Behind the Scenes: What's The Difference Between Playing Doctor and Abuse?
The question below is from an anonymous poster on Facebook:
"My 5 year old, Alex, sometimes sleeps over at a mom friend's house when I'm working the night shift. Alex told me that the mom's daughter, Emma age 6, was showing adult videos to her and the other kids that were there. She was also using her dolls to replicate sex. At what point is this abuse and what's normal "playing doctor"? And what do I say to the mom?"
Here's my response:
Young children are experimenters when it comes to their bodies, but they are not sexual. This means that while they may engage in age appropriate behavior, like touching their genitals or being curious about adult's genitals, their exploration is not intended with the goal of pleasure. They are curious about their bodies and what's different about their body compared to other people's bodies.
One way young kids explore is to play doctor. The concept to keep in mind is who's playing. If both kids playing doctor are around the same age, in the same grade, etc. it's usually harmless. Those kids are on the same "level" with each other. They both feel powerful in the relationship. But when a child who is older, physically bigger, in a higher grade, etc. the power dynamic shifts.
Remove the idea of playing doctor and imagine two siblings (6 and almost 5) playing and something shifts. Who is quicker at explaining things? Who is more persuasive in talking to a parent..or to each other? Who has better language? Essentially, who has more power? The older child.
The difference between abuse and playing doctor is power.
If a 6 year old is acting in a sexual way (showing adult videos to friends or using her dolls to replicate sex, etc.) alarm bells should go off. A 6 year old is not trying to abuse her peers. But she is likely replicating activities she has been shown, coerced into doing or exposed to.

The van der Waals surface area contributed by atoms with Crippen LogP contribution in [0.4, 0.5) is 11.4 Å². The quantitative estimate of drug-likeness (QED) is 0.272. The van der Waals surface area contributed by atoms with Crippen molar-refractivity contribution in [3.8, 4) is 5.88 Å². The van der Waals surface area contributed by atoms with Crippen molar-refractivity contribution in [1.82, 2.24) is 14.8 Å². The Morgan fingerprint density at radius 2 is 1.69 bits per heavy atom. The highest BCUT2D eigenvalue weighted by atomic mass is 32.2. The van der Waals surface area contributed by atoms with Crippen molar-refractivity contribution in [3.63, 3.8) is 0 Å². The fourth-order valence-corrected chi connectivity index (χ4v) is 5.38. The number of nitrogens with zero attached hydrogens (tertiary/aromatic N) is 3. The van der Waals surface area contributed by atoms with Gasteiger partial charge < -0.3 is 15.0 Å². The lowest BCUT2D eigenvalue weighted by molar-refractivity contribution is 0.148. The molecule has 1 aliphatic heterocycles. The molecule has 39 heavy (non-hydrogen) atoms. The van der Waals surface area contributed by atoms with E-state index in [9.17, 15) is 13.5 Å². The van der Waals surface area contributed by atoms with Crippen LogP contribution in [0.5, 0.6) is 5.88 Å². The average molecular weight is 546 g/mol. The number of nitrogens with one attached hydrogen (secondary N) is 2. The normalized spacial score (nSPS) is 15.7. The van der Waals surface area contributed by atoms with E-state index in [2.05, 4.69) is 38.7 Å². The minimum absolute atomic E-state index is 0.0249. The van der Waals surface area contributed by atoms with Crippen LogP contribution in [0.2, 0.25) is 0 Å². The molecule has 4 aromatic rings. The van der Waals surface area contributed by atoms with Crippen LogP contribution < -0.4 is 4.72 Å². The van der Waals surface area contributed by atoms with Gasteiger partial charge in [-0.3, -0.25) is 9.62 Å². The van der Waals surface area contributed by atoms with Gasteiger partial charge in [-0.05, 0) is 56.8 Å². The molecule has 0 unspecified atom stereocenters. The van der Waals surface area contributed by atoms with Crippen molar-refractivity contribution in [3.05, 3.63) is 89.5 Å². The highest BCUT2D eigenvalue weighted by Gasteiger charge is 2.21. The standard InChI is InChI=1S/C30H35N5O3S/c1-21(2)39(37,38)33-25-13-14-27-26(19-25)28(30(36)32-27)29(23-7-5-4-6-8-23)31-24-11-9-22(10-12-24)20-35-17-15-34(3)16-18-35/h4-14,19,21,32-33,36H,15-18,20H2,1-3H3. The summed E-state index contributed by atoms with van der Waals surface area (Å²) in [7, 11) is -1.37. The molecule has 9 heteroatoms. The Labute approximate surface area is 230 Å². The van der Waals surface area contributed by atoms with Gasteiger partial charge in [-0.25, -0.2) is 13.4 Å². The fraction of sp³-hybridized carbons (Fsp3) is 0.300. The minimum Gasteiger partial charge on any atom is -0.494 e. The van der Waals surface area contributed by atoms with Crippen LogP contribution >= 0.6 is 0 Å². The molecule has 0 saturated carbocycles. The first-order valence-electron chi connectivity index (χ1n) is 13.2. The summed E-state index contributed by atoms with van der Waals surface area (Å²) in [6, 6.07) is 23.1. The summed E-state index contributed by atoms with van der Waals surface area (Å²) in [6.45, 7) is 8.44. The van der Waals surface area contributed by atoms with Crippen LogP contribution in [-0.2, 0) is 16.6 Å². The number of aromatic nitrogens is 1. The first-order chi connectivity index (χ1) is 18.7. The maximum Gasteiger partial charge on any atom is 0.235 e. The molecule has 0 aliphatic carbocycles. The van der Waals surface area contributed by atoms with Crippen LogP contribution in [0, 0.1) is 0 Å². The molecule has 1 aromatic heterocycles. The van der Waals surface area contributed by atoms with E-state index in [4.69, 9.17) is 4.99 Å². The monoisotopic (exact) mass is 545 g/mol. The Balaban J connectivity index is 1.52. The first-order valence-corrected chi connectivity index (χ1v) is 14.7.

Assuming unrestricted computer access, a child who is a new speller and reader would also need to know what to search for and how to find it. She would have needed to have someone show her adult videos. If the child stumbled upon her parents having sex, it is unlikely that she would replicate that activity with dolls. She has no context for sex of any kind. It doesn't mean anything so it's not a natural activity to engage her dolls in. This 6 year old's actions are very different from playing doctor.
The incident was upsetting enough for Alex to tell a parent about it but the parent believing Alex is huge. Believing a child when they disclose something helps them recover more quickly and builds trust between parent and child. Alex's parent doesn't need to blame or shame Emma's mom. But it is time to talk to her. Let's call her Jessica. The anonymous poster has two options with Jessica:
Option 1: Start with concern for Emma, ask directly.
"Jessica, Alex told me that Emma was showing the kids last Saturday some sexual videos and using her dolls to show sex. That's not normal sexual exploration for kids their age. Have you ever noticed anything like this with Emma?"
Option 2: Start with concern for Alex, leave space for dialogue.
"Jessica, Alex told me that Emma was showing the kids last Saturday some sexual videos and using her dolls to show sex. That's not normal sexual exploration for kids their age and Alex was upset enough to tell me about it."
Option 1 is more direct; parent is looking for answers from Jessica. Option 2 allows both parents to have more of a conversation about what happened. Depending on the depth of the relationship, Alex's parent may prefer dialogue with Jessica. Either way, the end of the conversation needs to be very clear: "Alex can't do sleepovers or playdates at your house anymore. It's not okay for Emma to interact with Alex that way."
In conclusion, even though Emma is not trying to abuse kids at age 6, that may not be true when she is older. Children who feel equally powerful can make choices with each other, even playing doctor. Kids who aren't as powerful cannot. At some point, Emma will be more powerful than the other kids around her. Sexual abuse does happen between children. And sleepovers are especially vulnerable times for abuse, including exposure to internet porn.
The effects of sexual abuse can linger for a child's life, surfacing at some points more than others. I lead a free weekly support group for sexual abuse survivors and hear how sexual abuse changed a life. Sometimes basic information and sample language helps us speak out for safety of others and change their lives. Children need parents belief and they also need us to know we will do our best to protect them. Safe, healthy kids are kids who can change the world.